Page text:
Cori Gauff’s description of Wimbledon’s No. 1 Court on Monday was a way to distill a grand stage to its essence: just another place to play tennis. By extension, her opponent, Venus Williams a five-time Wimbledon champion and, perhaps more imposing, one of Gauff’s idols growing up was just another person across the net. Click here for more tennis news update.
Of course, Gauff is still growing up she’s just 15 which is a scary thought after her incredibly composed, 6-4, 6-4 win over her legendary idol. It was a transcendent moment that didn’t appear to impact the teen until Williams.
In the same way Gauff tried to remove history from one of the sport’s most hallowed courts, and eliminate the occasion from the day, an analyst could try to discount the chasm of experience that separated Gauff and Williams while dissecting this match. Venus came into Monday 268-74 at majors; Gauff had never played in a major tournament before. Venus, now 39, had already won four majors by 2004 the year Gauff was born. You could fill pages with statistics like these when a junior prospect faces an all-time great 24 years her senior.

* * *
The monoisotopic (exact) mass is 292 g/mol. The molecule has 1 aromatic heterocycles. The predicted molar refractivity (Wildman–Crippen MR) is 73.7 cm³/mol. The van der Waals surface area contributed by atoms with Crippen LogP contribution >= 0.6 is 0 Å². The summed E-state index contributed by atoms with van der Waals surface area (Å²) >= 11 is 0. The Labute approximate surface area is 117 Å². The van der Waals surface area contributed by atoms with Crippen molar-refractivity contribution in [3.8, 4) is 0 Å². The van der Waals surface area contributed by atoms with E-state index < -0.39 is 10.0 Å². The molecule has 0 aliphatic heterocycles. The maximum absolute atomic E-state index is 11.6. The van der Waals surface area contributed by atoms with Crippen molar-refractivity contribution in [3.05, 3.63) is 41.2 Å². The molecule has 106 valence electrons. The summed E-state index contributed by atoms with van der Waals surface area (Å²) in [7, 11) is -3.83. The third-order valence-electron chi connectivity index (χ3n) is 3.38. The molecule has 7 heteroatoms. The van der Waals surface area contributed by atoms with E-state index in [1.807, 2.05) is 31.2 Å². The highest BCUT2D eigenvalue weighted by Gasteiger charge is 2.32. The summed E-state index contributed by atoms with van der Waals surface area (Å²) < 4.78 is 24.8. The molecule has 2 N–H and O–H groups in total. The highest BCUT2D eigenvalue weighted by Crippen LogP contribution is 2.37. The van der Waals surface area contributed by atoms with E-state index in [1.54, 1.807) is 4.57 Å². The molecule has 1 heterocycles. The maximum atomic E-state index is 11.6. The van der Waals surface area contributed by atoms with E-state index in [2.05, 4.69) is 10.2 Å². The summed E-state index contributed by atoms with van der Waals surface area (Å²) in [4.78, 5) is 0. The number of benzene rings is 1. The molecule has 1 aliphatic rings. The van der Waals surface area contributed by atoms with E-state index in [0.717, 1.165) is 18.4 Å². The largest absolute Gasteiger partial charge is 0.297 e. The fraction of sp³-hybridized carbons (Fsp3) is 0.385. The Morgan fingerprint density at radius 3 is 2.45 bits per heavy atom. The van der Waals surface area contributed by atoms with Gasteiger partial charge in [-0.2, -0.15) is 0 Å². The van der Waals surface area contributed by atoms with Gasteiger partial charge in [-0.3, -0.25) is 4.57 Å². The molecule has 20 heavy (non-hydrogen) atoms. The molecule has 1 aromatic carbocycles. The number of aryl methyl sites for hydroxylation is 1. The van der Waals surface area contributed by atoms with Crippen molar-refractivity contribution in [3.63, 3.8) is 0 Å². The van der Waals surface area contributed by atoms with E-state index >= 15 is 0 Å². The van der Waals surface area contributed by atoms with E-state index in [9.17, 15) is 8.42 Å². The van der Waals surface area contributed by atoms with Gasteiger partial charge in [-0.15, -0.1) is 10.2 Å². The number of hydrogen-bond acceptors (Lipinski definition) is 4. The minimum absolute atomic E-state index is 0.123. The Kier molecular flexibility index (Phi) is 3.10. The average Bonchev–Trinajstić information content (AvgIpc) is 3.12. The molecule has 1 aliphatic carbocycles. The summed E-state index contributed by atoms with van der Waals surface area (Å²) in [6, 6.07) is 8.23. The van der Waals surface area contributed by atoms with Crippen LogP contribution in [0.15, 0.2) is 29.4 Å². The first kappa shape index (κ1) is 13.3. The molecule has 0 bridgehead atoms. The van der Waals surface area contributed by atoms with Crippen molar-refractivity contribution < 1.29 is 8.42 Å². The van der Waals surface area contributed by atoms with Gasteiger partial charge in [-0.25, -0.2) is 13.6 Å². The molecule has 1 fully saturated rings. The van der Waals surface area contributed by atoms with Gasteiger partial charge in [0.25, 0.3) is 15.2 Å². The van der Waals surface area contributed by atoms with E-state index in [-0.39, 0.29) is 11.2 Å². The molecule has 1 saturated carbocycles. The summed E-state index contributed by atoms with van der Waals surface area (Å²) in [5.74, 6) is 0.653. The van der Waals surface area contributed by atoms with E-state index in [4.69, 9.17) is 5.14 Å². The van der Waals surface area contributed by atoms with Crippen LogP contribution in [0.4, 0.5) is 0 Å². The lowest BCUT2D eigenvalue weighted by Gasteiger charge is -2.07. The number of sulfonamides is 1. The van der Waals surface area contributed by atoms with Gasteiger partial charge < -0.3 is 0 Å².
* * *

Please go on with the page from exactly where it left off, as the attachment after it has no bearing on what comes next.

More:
Although the talk coming into this match was about the relationship between Gauff and Venus an extremely friendly one, along with Cori’s connection to Serena Williams (for more Serena Williams news) the gap in their ages, these were, at their essences, two tennis players. And on this day in southwest London, one of them was four aggregate games better than the other, over the course of two sets.
Like the Williamses, Gauff has been unequivocally supported by her family from the onset of her tennis journey; it’s a group effort, and it always will be. Both of her parents were athletes in their college year: her dad, Corey, was a basketball player at Georgia State; her mom, Candi, ran track at Florida State. And like Serena, Gauff is now part of another tennis family, the Mouratoglou Academy. The attention she’s receiving from this support system will help her in attempt to, as she put it to me two years ago at a junior tournament in Boca Raton, “be the greatest of all time.
When you see someone who’s exceptional, you see it straight away, because it’s not something you see very often, said Patrick Mouratoglou on ESPN. “She had this goal that was so strong.